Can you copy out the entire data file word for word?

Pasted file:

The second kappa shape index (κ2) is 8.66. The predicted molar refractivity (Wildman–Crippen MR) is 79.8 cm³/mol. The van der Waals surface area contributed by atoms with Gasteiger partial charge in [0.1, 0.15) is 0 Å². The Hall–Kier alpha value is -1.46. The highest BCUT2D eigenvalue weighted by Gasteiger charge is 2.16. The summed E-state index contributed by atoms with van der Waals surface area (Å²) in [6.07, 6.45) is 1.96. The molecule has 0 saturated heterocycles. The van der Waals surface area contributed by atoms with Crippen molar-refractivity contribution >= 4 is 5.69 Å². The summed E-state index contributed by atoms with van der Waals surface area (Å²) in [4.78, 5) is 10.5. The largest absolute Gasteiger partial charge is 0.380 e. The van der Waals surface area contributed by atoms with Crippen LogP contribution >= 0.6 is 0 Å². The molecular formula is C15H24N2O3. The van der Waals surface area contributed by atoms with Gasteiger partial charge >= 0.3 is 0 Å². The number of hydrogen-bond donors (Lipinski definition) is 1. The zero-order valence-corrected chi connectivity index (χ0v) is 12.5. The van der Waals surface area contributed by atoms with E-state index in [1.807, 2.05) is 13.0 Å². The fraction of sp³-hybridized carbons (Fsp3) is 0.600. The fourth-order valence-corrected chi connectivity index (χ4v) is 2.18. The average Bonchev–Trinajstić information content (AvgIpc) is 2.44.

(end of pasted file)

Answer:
The second kappa shape index (κ2) is 8.66. The predicted molar refractivity (Wildman–Crippen MR) is 79.8 cm³/mol. The van der Waals surface area contributed by atoms with Gasteiger partial charge in [0.1, 0.15) is 0 Å². The Hall–Kier alpha value is -1.46. The highest BCUT2D eigenvalue weighted by Gasteiger charge is 2.16. The summed E-state index contributed by atoms with van der Waals surface area (Å²) in [6.07, 6.45) is 1.96. The molecule has 0 saturated heterocycles. The van der Waals surface area contributed by atoms with Crippen molar-refractivity contribution >= 4 is 5.69 Å². The summed E-state index contributed by atoms with van der Waals surface area (Å²) in [4.78, 5) is 10.5. The largest absolute Gasteiger partial charge is 0.380 e. The van der Waals surface area contributed by atoms with Crippen LogP contribution >= 0.6 is 0 Å². The molecular formula is C15H24N2O3. The van der Waals surface area contributed by atoms with Gasteiger partial charge >= 0.3 is 0 Å². The number of hydrogen-bond donors (Lipinski definition) is 1. The zero-order valence-corrected chi connectivity index (χ0v) is 12.5. The van der Waals surface area contributed by atoms with E-state index in [1.807, 2.05) is 13.0 Å². The fraction of sp³-hybridized carbons (Fsp3) is 0.600. The fourth-order valence-corrected chi connectivity index (χ4v) is 2.18. The average Bonchev–Trinajstić information content (AvgIpc) is 2.44.